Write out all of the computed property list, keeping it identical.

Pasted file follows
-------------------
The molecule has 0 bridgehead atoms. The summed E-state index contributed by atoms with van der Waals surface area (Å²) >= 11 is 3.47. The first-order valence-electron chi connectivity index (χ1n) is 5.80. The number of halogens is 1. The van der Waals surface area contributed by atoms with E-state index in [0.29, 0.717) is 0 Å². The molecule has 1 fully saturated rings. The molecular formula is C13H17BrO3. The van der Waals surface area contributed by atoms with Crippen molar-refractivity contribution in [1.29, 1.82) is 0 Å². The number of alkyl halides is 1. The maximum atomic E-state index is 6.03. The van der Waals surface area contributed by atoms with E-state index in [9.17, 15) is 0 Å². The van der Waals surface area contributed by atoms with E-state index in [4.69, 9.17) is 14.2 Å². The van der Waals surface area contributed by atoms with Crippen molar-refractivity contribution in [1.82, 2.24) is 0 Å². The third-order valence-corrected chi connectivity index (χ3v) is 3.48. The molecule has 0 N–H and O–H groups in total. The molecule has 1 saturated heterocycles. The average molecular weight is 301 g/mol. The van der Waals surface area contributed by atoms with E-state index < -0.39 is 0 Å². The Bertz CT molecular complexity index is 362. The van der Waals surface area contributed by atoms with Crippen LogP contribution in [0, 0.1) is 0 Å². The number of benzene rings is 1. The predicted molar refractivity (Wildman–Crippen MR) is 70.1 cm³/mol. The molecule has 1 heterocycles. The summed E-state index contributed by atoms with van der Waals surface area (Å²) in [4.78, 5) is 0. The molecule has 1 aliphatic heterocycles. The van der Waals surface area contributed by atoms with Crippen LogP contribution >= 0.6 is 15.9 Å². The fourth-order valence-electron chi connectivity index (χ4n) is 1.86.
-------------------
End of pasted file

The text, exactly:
The molecule has 0 bridgehead atoms. The summed E-state index contributed by atoms with van der Waals surface area (Å²) >= 11 is 3.47. The first-order valence-electron chi connectivity index (χ1n) is 5.80. The number of halogens is 1. The van der Waals surface area contributed by atoms with E-state index in [0.29, 0.717) is 0 Å². The molecule has 1 fully saturated rings. The molecular formula is C13H17BrO3. The van der Waals surface area contributed by atoms with Crippen molar-refractivity contribution in [1.29, 1.82) is 0 Å². The number of alkyl halides is 1. The maximum atomic E-state index is 6.03. The van der Waals surface area contributed by atoms with E-state index in [9.17, 15) is 0 Å². The van der Waals surface area contributed by atoms with E-state index in [4.69, 9.17) is 14.2 Å². The van der Waals surface area contributed by atoms with Crippen molar-refractivity contribution in [1.82, 2.24) is 0 Å². The third-order valence-corrected chi connectivity index (χ3v) is 3.48. The molecule has 0 N–H and O–H groups in total. The molecule has 1 saturated heterocycles. The average molecular weight is 301 g/mol. The van der Waals surface area contributed by atoms with E-state index < -0.39 is 0 Å². The Bertz CT molecular complexity index is 362. The van der Waals surface area contributed by atoms with Crippen LogP contribution in [0, 0.1) is 0 Å². The number of benzene rings is 1. The predicted molar refractivity (Wildman–Crippen MR) is 70.1 cm³/mol. The molecule has 1 heterocycles. The summed E-state index contributed by atoms with van der Waals surface area (Å²) in [4.78, 5) is 0. The molecule has 1 aliphatic heterocycles. The van der Waals surface area contributed by atoms with Crippen LogP contribution >= 0.6 is 15.9 Å². The fourth-order valence-electron chi connectivity index (χ4n) is 1.86.